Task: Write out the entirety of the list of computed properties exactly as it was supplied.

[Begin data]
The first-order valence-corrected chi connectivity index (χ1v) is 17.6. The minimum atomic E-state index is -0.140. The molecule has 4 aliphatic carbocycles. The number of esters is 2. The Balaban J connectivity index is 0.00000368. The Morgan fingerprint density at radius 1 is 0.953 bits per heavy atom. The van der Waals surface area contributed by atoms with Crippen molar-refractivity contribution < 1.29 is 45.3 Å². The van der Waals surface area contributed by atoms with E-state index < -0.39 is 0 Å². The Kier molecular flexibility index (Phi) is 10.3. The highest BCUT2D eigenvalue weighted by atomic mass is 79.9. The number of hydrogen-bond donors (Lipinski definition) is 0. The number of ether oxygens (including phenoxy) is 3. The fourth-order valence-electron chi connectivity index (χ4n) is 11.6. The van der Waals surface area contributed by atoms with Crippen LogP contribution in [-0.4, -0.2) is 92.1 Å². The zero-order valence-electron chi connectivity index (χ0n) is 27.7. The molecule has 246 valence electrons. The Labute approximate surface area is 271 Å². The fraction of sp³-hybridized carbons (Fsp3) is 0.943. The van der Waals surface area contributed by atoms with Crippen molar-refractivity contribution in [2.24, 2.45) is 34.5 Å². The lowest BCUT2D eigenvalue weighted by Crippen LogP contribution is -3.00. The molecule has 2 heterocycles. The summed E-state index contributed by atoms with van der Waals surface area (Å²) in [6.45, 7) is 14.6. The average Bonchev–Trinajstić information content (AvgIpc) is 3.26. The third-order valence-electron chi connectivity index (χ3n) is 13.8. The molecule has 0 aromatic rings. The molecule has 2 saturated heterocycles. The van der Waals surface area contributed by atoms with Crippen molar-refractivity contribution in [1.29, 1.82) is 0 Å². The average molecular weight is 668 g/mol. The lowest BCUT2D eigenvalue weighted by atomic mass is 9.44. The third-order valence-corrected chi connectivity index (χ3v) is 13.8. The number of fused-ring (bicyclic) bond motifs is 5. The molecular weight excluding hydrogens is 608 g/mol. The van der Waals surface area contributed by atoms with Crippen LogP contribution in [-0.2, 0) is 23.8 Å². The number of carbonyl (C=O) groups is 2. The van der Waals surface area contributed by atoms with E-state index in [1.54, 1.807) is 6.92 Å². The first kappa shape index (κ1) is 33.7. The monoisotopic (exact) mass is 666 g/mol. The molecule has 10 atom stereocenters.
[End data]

The first-order valence-corrected chi connectivity index (χ1v) is 17.6. The minimum atomic E-state index is -0.140. The molecule has 4 aliphatic carbocycles. The number of esters is 2. The Balaban J connectivity index is 0.00000368. The Morgan fingerprint density at radius 1 is 0.953 bits per heavy atom. The van der Waals surface area contributed by atoms with Crippen molar-refractivity contribution < 1.29 is 45.3 Å². The van der Waals surface area contributed by atoms with E-state index < -0.39 is 0 Å². The Kier molecular flexibility index (Phi) is 10.3. The highest BCUT2D eigenvalue weighted by atomic mass is 79.9. The number of hydrogen-bond donors (Lipinski definition) is 0. The number of ether oxygens (including phenoxy) is 3. The fourth-order valence-electron chi connectivity index (χ4n) is 11.6. The van der Waals surface area contributed by atoms with Crippen LogP contribution in [-0.4, -0.2) is 92.1 Å². The zero-order valence-electron chi connectivity index (χ0n) is 27.7. The molecule has 246 valence electrons. The Labute approximate surface area is 271 Å². The fraction of sp³-hybridized carbons (Fsp3) is 0.943. The van der Waals surface area contributed by atoms with Crippen molar-refractivity contribution in [2.24, 2.45) is 34.5 Å². The lowest BCUT2D eigenvalue weighted by Crippen LogP contribution is -3.00. The molecule has 2 heterocycles. The summed E-state index contributed by atoms with van der Waals surface area (Å²) in [6.45, 7) is 14.6. The average Bonchev–Trinajstić information content (AvgIpc) is 3.26. The third-order valence-electron chi connectivity index (χ3n) is 13.8. The molecule has 0 aromatic rings. The molecule has 2 saturated heterocycles. The van der Waals surface area contributed by atoms with Crippen molar-refractivity contribution in [1.29, 1.82) is 0 Å². The average molecular weight is 668 g/mol. The lowest BCUT2D eigenvalue weighted by atomic mass is 9.44. The third-order valence-corrected chi connectivity index (χ3v) is 13.8. The number of fused-ring (bicyclic) bond motifs is 5. The molecular weight excluding hydrogens is 608 g/mol. The van der Waals surface area contributed by atoms with Crippen LogP contribution in [-0.2, 0) is 23.8 Å². The number of carbonyl (C=O) groups is 2. The van der Waals surface area contributed by atoms with E-state index in [1.54, 1.807) is 6.92 Å². The first kappa shape index (κ1) is 33.7. The monoisotopic (exact) mass is 666 g/mol. The molecule has 10 atom stereocenters.